Yesterday was an incredibly exciting day here in Liberia! After years of praying, dreaming, planning and waiting, the gate was rolled open for children in the community to come inside for drop-in activities! I had no idea what to expect, as it was only advertised by word-of-mouth. And really, there were only two mouths advertising to not very many people. I didn’t really have any expectations—I thought it five kids came then it would be good. I rolled the gate open just after 1pm and sat in the palava hut and waited. After about ten minutes, I made a comment about how it might be a slow afternoon. Just about that time, a group of children holding hands came around the corner. And after another minute or two, another group of children were coming inside. Groups of children just kept coming!
After about 15 minutes, the palava hut was full of children anxiously awaiting the afternoon’s activities. I did a quick headcount and there were 43 children. I welcomed everyone inside and explained to them that we were going to do different activities and have fun. We began by passing out coloring book pages. After coloring, Beneetta read the creation story from The Beginner’s Bible. Beneetta was fantastic and the kids paid careful attention to her every word. She turned a two paragraph Bible story into 30 minutes of fun! After that, we took a vote—dancing or playing games. Dancing won, but once the music started the kids weren’t dancing very much. And then the speaker battery died. So, we moved on to playing parachute games and playing football (soccer). In all, we spent over three hours having fun, and I told the kids that they could come back again on Friday afternoon for other activities.
On our evening walk to the beach, me and my young adult team of Liberians debriefed on the afternoon and brainstormed for how we could improve. We all decided that right now, it’s ok to do fun activities while we are getting to know the children. However, once we have a better idea of the needs and abilities, we will probably have groups that break off for tutoring, reading help and other learning experiences.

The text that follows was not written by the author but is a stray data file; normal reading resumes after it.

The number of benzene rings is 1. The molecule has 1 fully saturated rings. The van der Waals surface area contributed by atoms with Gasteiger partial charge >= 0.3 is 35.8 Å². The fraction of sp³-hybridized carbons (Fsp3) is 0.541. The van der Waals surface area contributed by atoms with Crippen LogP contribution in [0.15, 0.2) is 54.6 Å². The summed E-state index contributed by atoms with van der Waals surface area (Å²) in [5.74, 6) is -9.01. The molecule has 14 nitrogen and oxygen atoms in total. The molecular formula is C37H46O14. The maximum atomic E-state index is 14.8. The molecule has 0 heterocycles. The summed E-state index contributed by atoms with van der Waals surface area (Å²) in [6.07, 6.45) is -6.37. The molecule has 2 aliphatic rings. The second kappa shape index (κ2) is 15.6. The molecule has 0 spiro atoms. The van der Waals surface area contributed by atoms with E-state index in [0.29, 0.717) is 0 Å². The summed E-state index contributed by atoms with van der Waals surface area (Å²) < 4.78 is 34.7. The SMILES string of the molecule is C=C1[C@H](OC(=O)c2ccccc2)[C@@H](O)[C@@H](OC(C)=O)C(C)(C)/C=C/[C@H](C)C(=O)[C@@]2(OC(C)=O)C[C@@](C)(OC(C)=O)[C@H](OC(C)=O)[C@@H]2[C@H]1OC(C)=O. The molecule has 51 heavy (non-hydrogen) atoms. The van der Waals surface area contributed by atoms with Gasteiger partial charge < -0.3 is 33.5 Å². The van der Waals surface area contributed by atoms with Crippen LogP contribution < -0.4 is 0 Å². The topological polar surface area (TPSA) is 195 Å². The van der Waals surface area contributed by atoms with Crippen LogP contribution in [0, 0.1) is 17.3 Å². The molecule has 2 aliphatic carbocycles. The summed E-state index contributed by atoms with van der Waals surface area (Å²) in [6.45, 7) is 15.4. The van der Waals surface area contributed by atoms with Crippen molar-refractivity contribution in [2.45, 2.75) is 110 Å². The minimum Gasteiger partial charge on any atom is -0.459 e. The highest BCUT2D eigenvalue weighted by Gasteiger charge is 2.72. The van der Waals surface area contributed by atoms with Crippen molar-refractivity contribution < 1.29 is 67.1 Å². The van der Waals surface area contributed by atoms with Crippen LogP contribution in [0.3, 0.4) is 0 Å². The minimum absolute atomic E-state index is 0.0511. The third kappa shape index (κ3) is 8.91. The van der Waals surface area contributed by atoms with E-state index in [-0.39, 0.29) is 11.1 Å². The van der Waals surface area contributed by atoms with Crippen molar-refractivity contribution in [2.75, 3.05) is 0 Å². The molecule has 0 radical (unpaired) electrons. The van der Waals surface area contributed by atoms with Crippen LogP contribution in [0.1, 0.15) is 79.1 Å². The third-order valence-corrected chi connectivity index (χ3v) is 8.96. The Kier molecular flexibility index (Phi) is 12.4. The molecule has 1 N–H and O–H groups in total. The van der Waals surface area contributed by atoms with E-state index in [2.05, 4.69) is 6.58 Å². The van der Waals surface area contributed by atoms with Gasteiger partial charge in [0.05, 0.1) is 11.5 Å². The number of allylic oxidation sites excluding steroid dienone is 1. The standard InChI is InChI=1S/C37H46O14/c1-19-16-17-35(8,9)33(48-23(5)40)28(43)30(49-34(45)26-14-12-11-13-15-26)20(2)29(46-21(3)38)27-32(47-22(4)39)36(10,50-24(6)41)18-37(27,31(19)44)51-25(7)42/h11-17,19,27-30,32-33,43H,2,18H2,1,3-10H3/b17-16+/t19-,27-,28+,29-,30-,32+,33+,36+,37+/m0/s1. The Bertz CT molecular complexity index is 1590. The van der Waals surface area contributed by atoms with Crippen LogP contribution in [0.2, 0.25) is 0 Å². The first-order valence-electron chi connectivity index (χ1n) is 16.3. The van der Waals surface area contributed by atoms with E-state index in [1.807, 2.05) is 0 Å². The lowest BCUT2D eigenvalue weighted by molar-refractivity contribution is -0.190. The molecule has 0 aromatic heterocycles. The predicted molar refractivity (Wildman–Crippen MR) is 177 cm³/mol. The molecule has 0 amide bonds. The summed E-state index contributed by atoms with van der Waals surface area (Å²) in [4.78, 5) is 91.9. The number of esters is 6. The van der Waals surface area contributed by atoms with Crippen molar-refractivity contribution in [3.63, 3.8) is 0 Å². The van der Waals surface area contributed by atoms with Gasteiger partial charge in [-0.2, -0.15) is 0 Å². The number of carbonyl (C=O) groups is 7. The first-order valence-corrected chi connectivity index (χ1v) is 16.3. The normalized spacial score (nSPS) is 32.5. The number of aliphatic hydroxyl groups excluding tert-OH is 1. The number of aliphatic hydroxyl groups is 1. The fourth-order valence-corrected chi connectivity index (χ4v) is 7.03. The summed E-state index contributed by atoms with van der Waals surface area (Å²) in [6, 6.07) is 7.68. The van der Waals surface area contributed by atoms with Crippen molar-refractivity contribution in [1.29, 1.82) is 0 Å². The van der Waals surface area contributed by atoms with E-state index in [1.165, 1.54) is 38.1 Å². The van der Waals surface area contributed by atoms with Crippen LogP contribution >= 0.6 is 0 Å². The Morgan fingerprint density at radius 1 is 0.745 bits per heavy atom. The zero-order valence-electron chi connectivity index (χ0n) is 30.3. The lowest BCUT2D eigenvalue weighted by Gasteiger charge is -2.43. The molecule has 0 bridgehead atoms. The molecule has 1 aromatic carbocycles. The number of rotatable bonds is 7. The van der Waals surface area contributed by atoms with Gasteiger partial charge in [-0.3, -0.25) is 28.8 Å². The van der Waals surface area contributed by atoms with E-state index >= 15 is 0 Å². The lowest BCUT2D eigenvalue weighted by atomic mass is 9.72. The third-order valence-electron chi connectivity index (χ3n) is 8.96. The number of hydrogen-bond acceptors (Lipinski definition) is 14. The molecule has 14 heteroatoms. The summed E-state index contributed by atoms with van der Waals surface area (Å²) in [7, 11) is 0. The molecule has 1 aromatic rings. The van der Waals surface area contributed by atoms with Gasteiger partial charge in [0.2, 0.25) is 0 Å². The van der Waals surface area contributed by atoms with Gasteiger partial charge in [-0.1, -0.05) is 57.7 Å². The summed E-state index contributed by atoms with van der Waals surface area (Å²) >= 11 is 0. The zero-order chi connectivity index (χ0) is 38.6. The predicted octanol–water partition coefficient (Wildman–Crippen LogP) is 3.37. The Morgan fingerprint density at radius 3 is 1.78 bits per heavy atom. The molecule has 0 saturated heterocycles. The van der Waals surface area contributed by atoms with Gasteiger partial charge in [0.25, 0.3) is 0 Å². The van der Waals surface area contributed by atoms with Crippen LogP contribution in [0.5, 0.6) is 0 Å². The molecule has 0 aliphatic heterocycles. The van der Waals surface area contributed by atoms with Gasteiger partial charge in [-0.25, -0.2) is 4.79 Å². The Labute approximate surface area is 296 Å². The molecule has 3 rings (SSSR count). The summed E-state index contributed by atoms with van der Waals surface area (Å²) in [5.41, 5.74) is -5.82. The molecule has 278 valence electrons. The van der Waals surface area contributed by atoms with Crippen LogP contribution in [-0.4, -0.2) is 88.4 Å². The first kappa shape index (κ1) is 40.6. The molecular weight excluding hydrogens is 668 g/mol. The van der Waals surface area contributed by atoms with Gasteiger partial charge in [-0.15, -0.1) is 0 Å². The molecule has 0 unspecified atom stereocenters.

I was exhausted last night—I laid in front of the fan and ate cookies slathered in peanut butter and chocolate spread—but I couldn’t help but reflect. Yesterday really was a dream coming true! It was the first of many fun afternoons. Yesterday was a milestone; an accomplishment, an answer to so many prayers and a testimony to our faithful God! Just thinking about the future gets me excited! I can see the yard full of children—laughing and learning. I can see women sharing their hearts with each other around a table in the palava hut. I can see teenagers finding a comfy spot and getting lost in a book. I can see families gathering for a movie night or football tournament. I can see hearts and lives, and in turn, a community, being changed. I can see God moving and working, forgiving and healing. 
Thank you from the bottom of my heart for all of your love, support and prayers! You are a part of this story, the dream and answered prayers. You each hold a piece of The Green House. More importantly, because of you, the people of Cooper Beach will experience and know the love of Christ. My continued prayer is that this house will be a light shining in the darkness. The the four walls of the fence would be filled with protection, but also with grace overflowing. I cannot wait to share more with you over the coming weeks, and I hope and pray that you will continue on this journey with me and the people of Cooper Beach!

Sunday, July 19, 2015

My Sunday Morning Margin

It’s Sunday morning. I stayed in my bed until nearly 10:00! I could hear the bustle on the road of people trying to make their way to church. There’s also the constant buzz of the cricket that’s been hiding out in my closet for the last few days…and I cannot for the life of me find him! The church next door starts, and it’s actually not as annoying as I feared it would be. I finally emerged from my mosquito net box. The breeze has been fairly constant. I wake up almost every night cold. My curtain is blown nearly up to the ceiling by the wind. The sun is shining and I have found my pause.

Typical sounds of Sunday continue. The church just down the road begins. They’re louder than the church just on the other side of my wall. I pull eggs out of the freezer so they can thaw. I want to bake something this morning—a box of Jiffy blueberry mix, or perhaps banana bread. I crawl back into bed and start to read Hebrews 12. I turn on some music, open up my prayer journal and settle in. After adding to my gratitude journal, I look for a banana bread recipe on Pinterest, because it seems as if I’ve left my go-to recipe at home. I have the entire place to myself—a first in over a week! The sky turns gray and a slow rain begins to fall. The cricket hasn’t let up, and the music continues. The ping of the rain hits the zinc roof.